31. Tariq A. L. and Reyaz A. L. (2013) Significances and importance of phytochemical present in Terminalia chebula. International Journal of Drug Development and Research 5, 256–262.Google Scholar
  32. Upadhyay A. and Singh D. K. (2012) Pharmacological effects of Sapindus mukorossi. Revista do Instituto de Medicina Tropical de São Paulo 54, 273–280.CrossRefGoogle Scholar
  33. War A. R., Paulraj M. G., Ahmad T., Buhroo A. A., Hussain B., Ignacimuthu S. and Sharma H. C. (2012) Mechanisms of plant defense against insect herbivores. Plant Signaling & Behavior 7, 1306–1320.CrossRefGoogle Scholar
  34. Yang Y. C., Choi H. Y., Choi W. S., Clark J. M. and Ahn Y. J. (2004a) Ovicidal and adulticidal activity of Eucalyptus globulus leaf oil terpenoids against Pediculus humanus capitis (Anoplura: Pediculidae). Journal of Agricultural and Food Chemistry 52, 2507–2511.CrossRefGoogle Scholar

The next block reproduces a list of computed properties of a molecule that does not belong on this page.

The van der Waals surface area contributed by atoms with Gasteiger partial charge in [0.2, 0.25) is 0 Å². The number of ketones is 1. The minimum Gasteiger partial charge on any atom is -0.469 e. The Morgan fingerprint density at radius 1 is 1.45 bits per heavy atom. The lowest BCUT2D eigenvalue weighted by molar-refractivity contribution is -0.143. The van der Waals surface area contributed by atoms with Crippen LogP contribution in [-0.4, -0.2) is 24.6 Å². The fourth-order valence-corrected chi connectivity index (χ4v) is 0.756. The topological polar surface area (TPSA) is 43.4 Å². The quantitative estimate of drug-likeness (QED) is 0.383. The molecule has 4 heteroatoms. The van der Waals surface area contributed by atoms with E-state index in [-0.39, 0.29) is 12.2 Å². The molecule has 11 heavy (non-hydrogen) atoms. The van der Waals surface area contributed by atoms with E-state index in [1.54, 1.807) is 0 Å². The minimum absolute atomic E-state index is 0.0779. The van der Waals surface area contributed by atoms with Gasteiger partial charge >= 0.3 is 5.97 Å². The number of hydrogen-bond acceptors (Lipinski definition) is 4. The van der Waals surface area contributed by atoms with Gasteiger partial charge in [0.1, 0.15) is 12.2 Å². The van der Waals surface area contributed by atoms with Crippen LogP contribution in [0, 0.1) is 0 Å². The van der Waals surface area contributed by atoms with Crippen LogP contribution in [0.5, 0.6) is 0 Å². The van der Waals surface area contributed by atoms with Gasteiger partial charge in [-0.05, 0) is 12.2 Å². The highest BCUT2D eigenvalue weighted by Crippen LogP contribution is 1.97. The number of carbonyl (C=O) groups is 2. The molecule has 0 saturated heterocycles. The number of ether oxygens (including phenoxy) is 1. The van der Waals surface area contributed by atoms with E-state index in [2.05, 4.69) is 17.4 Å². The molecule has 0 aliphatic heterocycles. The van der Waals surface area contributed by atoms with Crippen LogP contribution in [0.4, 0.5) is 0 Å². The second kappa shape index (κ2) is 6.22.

35. Yang Y.C., Lee E.H., Lee H.S., Lee D.K. and Ahn Y. J. (2004b) Repellency of aromatic medicinal plant extracts and a steam distillate to Aedes aegypti. Journal of theAmericanMosquito Control Association 20, 146–149.Google Scholar

Copyright information

© ICIPE 2017

Authors and Affiliations

  • Gautam Handique
    • 1
    Email author
  • Somnath Roy
    • 1
  • Azizur Rahman
    • 1
  • Foridur Rahman Bora
    • 2
  • Archita Barua
    • 1
  1. 1.Department of EntomologyTocklai Tea Research InstituteJorhatIndia
  2. 2.Department of EntomologyAssam Agricultural UniversityJorhatIndia

Personalised recommendations